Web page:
Since re-introducing the use of eco-friendly, sustainable materials in its car models some years ago, Ford Motor Co. (Dearborn, MI) has explored a host of innovative alternatives to the use of petroleum-based plastics. Re-introduced? Well, in the 1930s, Henry Ford was already using soybeans, hemp, wood pulp and jute to make car components. However, with the advent of a host of inexpensive plastics, the use of natural products was largely abandoned.
Over the past decade or so, things have changed. Interest in bioplastics has revived, and major carmakers, including Ford, have started incorporating natural fibers and biopolymers into their various models. Among the first developments at Ford was the introduction of soy foam headrests and seats and natural-fiber-reinforced storage bins. Since that time, the company has used, among other things, coconut husks, tomato fibers and even corn-based tires as part of the effort to "green" its cars.
Ford is committed to delivering vehicles with leading fuel efficiency while targeting at least 25% clean technology in interior materials across the entire lineup. This has led company initiatives such as finding ways to redirect plastics from landfill for use in creating innovative materials.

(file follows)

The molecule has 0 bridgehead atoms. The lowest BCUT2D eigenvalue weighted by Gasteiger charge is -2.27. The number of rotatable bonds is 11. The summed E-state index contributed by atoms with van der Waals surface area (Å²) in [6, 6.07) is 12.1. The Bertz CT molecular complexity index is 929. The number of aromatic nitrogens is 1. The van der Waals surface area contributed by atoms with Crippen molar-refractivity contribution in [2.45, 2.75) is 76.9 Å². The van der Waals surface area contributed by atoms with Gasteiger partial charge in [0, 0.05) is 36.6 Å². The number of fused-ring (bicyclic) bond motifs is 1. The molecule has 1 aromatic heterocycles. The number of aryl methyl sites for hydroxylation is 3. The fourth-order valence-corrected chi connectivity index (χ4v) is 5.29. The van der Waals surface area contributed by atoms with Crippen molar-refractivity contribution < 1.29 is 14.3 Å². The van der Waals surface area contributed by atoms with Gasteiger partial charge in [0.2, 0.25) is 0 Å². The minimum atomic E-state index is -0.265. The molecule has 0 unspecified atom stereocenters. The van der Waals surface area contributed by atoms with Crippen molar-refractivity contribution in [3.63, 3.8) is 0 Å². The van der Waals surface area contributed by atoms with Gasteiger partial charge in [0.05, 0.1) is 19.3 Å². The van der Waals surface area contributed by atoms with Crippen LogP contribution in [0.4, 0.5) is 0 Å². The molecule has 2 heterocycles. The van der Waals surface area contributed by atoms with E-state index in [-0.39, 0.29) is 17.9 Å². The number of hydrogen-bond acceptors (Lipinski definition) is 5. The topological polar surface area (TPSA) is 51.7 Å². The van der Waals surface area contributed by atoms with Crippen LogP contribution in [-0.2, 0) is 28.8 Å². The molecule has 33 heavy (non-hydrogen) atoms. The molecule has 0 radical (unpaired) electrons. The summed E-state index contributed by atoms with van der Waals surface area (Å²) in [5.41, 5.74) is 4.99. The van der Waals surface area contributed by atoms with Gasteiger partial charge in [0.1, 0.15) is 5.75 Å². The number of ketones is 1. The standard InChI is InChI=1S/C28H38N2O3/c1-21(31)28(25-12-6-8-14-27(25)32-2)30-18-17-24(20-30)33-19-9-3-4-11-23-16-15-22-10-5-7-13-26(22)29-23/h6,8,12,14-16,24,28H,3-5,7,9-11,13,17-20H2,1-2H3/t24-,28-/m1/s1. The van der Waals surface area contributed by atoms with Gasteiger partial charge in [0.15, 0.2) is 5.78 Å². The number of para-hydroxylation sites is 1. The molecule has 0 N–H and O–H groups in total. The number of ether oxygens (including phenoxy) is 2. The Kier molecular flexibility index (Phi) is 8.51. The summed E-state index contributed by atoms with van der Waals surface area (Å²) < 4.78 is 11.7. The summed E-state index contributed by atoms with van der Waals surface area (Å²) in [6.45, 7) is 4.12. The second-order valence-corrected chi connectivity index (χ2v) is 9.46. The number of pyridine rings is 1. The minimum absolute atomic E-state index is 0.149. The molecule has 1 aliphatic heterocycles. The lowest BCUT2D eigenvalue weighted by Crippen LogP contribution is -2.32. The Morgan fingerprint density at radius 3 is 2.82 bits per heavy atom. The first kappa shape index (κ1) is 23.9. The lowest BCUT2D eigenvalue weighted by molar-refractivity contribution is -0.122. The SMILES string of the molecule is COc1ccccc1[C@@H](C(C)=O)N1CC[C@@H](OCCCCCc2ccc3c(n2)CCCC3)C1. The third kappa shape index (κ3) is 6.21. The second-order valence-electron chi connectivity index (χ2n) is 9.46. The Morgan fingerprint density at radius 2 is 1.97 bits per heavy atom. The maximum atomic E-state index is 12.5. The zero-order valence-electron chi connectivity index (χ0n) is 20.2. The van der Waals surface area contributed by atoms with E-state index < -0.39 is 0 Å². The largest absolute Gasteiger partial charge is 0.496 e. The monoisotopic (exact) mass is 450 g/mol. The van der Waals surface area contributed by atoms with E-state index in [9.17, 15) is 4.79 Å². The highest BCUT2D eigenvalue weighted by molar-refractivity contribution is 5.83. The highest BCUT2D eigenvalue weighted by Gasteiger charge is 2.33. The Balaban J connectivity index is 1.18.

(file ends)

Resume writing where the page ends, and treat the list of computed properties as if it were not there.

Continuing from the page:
To that end, the carmaker has worked over the past three years with Unifi Manufacturing (Greensboro, NC) to bring Repreve, an environmentally responsible, high-performance fiber, to various Ford vehicles. Repreve debuted in the electric Ford Focus in 2012. Now Ford has announced that Repreve is also available in the new Ford F-150, part of the Ford F-Series, America's best-selling truck.
Unifi's Repreve is a fiber that contains recycled materials, including postindustrial waste and used PET bottles. Making Repreve uses less petroleum and emits fewer greenhouse gases than conventional PET production.
By using this recycled material, Ford will divert more than five million plastic bottles from landfills this year.
"By using Repreve in the all-new Ford F-150, we are reconfirming our commitment to using renewable and recyclable materials in our vehicles," said Carol Kordich, Lead Designer, Global Sustainability Materials Strategy Development. "We are always looking for ways to incorporate more innovative and sustainable materials into our vehicles."
Ford is the only automaker to use Repreve in its vehicles. Ford is currently using Repreve in five vehicles around the world, making it a truly global material, and it represents Ford's larger commitment to reduce, reuse and recycle as part of the company' s global sustainability strategy to lessen its environmental footprint.